In my humble opinion, if you do nothing else on this list, THIS is the one thing you need to do for yourself. Most well trained doulas charge approximately $1000 - $1500 for their packages and it usually includes some version of the following:

  • 1-3 prenatal visits with you (and your partner as well) to get to know you, answer pregnancy & birth questions, and formulate your unique birth wish list with you

  • 24-hour on call service starting from 38 weeks gestation, all the way until the baby is born (4-5 weeks total), which means you can call them any time, day or night, especially if you believe you might be in labour

  • In-person attendance of your ENTIRE birth (regardless of whether it ends up being 2 hours long or 48+ hours long)

  • Specific techniques for comfort and pain relief that can help your partner be the Rockstar support person he/she wants very much to be for you

  • Techniques to help baby stay in, or move into a better position for birth, if needed

  • Full support for a planned caesarean section, including preparation for roadblocks that may come up, how to recover the most efficiently and safely

  • Postpartum breastfeeding support immediately after baby is born, and once or twice, during the first week (with a postpartum doula, they come in after baby is born to support you through this and other things for longer than the first week)

  • Setting you up with resources before and after the birth, as needed, to meet all of your postpartum needs

When you break down the time and effort and support that a doula gives, and the incredible value they provide to your experience (studies show doulas improve the birth experience by up to 60%), it’s well worth investing in. Our advice? Don’t cheap out!! You get what you pay for. If you hire someone who is offering their services to you at a very discounted rate, one of two things usually happens. Either you’ll get a doula who is not well versed on her techniques for comfort and knowledge yet because she’s at the very beginning of her career, and so you’ll end up with some of the experience feeling like there was something “lacking”. Or the other thing that usually happens is that the doula who is experienced and forced to lower her rate tremendously, ends up feeling like she’s not being paid fairly for her time and effort, and might not be willing to offer the full amount of support that you deserve or want, because it becomes impossible for her to make herself available after taking her own childcare needs into account, and costs of having to travel to and from you, etc. Most doulas who are both well trained and available for the cost as mentioned above, are able to offer payment plans that are uniquely catered to you and your personal financial needs. If you are truly low income and still would like the support of a doula, there are public health nurses available who can verify your low income status and help you arrange for a free doula too. Those are much better avenues to go through.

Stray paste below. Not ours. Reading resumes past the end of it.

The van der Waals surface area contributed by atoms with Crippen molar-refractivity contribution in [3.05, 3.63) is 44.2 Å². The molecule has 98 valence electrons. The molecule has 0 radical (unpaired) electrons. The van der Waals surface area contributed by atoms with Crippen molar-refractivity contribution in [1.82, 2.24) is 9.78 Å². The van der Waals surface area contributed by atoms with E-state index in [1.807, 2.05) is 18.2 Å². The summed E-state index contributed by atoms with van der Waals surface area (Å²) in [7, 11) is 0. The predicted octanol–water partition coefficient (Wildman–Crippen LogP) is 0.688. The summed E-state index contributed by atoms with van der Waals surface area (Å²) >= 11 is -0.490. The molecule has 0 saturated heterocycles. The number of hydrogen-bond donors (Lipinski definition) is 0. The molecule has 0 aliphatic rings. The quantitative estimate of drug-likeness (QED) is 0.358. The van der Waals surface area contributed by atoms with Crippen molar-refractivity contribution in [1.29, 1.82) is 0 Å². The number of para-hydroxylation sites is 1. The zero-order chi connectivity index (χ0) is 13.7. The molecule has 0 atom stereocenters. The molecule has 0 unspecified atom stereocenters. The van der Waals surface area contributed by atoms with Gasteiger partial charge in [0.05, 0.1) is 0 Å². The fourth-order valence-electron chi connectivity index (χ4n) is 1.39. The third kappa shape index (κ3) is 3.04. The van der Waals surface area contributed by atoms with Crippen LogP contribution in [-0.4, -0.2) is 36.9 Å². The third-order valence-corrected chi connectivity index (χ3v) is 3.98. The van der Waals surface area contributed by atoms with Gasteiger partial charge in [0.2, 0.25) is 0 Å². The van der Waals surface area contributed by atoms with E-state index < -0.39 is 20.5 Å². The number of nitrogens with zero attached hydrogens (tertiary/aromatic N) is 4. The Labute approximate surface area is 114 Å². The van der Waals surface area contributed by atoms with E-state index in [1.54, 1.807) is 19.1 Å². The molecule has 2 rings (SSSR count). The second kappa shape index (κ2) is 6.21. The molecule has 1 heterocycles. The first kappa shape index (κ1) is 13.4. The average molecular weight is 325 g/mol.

Number 2: Find A Birth Photographer

I’ll admit that I completely took for granted just how badly I would want to be able to look back at some source of record of each of my births, until I realized that because there was no one taking pictures at my second birth, which was a wonderful home birth, I’ve lost all of that now, and have no frame of reference for any of it. So with my third baby, I resolved to invest in a really wonderful birth photographer. A photographer who shoots births typically works similarly to a doula in the one sense of being on call for you for whenever you go into labour, they come to wherever you are, and they shoot the entire labour, birth and postpartum experience for you. They perfectly capture all of those incredible moments you so desperately want captured, but never remember to actually do (and nor should you. You’re doing an even more important job BIRTHING that baby, no one should expect you to have to also make sure all those moments are photographed and captured for you too). And the best part is they do it all in such a perfect, quiet way where most of the time you don’t even know they are in the room!